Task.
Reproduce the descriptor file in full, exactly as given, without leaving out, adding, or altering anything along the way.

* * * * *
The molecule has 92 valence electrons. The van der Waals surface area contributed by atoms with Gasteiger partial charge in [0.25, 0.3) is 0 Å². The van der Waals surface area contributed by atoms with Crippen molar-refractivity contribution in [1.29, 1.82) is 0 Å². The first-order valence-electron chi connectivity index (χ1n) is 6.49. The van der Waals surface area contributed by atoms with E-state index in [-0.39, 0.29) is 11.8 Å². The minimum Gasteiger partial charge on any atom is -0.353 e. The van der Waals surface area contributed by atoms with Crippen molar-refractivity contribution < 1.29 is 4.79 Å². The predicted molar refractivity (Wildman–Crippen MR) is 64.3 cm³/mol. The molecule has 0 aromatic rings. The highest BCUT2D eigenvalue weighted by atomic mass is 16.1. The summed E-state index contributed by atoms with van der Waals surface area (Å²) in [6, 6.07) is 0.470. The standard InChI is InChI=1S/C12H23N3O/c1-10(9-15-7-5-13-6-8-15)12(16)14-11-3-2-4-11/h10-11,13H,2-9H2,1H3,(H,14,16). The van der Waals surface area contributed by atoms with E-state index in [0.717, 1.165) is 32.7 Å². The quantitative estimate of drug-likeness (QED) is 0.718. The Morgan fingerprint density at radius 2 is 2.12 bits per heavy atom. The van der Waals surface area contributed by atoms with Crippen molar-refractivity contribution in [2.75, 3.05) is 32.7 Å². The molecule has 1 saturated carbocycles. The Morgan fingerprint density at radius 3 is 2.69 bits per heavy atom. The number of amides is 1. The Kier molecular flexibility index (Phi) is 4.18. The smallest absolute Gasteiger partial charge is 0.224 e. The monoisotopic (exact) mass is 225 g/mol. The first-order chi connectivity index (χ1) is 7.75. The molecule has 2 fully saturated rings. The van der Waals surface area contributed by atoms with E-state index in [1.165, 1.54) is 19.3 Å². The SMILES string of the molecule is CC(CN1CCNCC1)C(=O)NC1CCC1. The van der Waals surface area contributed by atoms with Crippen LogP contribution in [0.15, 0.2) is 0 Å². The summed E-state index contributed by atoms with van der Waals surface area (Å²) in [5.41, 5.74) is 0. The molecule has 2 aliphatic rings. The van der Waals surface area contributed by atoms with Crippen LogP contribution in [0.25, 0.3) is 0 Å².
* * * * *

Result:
The molecule has 92 valence electrons. The van der Waals surface area contributed by atoms with Gasteiger partial charge in [0.25, 0.3) is 0 Å². The van der Waals surface area contributed by atoms with Crippen molar-refractivity contribution in [1.29, 1.82) is 0 Å². The first-order valence-electron chi connectivity index (χ1n) is 6.49. The van der Waals surface area contributed by atoms with E-state index in [-0.39, 0.29) is 11.8 Å². The minimum Gasteiger partial charge on any atom is -0.353 e. The van der Waals surface area contributed by atoms with Crippen molar-refractivity contribution < 1.29 is 4.79 Å². The predicted molar refractivity (Wildman–Crippen MR) is 64.3 cm³/mol. The molecule has 0 aromatic rings. The highest BCUT2D eigenvalue weighted by atomic mass is 16.1. The summed E-state index contributed by atoms with van der Waals surface area (Å²) in [6, 6.07) is 0.470. The standard InChI is InChI=1S/C12H23N3O/c1-10(9-15-7-5-13-6-8-15)12(16)14-11-3-2-4-11/h10-11,13H,2-9H2,1H3,(H,14,16). The van der Waals surface area contributed by atoms with E-state index in [0.717, 1.165) is 32.7 Å². The quantitative estimate of drug-likeness (QED) is 0.718. The Morgan fingerprint density at radius 2 is 2.12 bits per heavy atom. The van der Waals surface area contributed by atoms with Crippen molar-refractivity contribution in [2.75, 3.05) is 32.7 Å². The molecule has 1 saturated carbocycles. The Morgan fingerprint density at radius 3 is 2.69 bits per heavy atom. The number of amides is 1. The Kier molecular flexibility index (Phi) is 4.18. The smallest absolute Gasteiger partial charge is 0.224 e. The monoisotopic (exact) mass is 225 g/mol. The first-order chi connectivity index (χ1) is 7.75. The molecule has 2 fully saturated rings. The van der Waals surface area contributed by atoms with E-state index in [1.165, 1.54) is 19.3 Å². The SMILES string of the molecule is CC(CN1CCNCC1)C(=O)NC1CCC1. The van der Waals surface area contributed by atoms with Crippen LogP contribution in [0.15, 0.2) is 0 Å². The summed E-state index contributed by atoms with van der Waals surface area (Å²) in [5.41, 5.74) is 0. The molecule has 2 aliphatic rings. The van der Waals surface area contributed by atoms with Crippen LogP contribution in [0.25, 0.3) is 0 Å².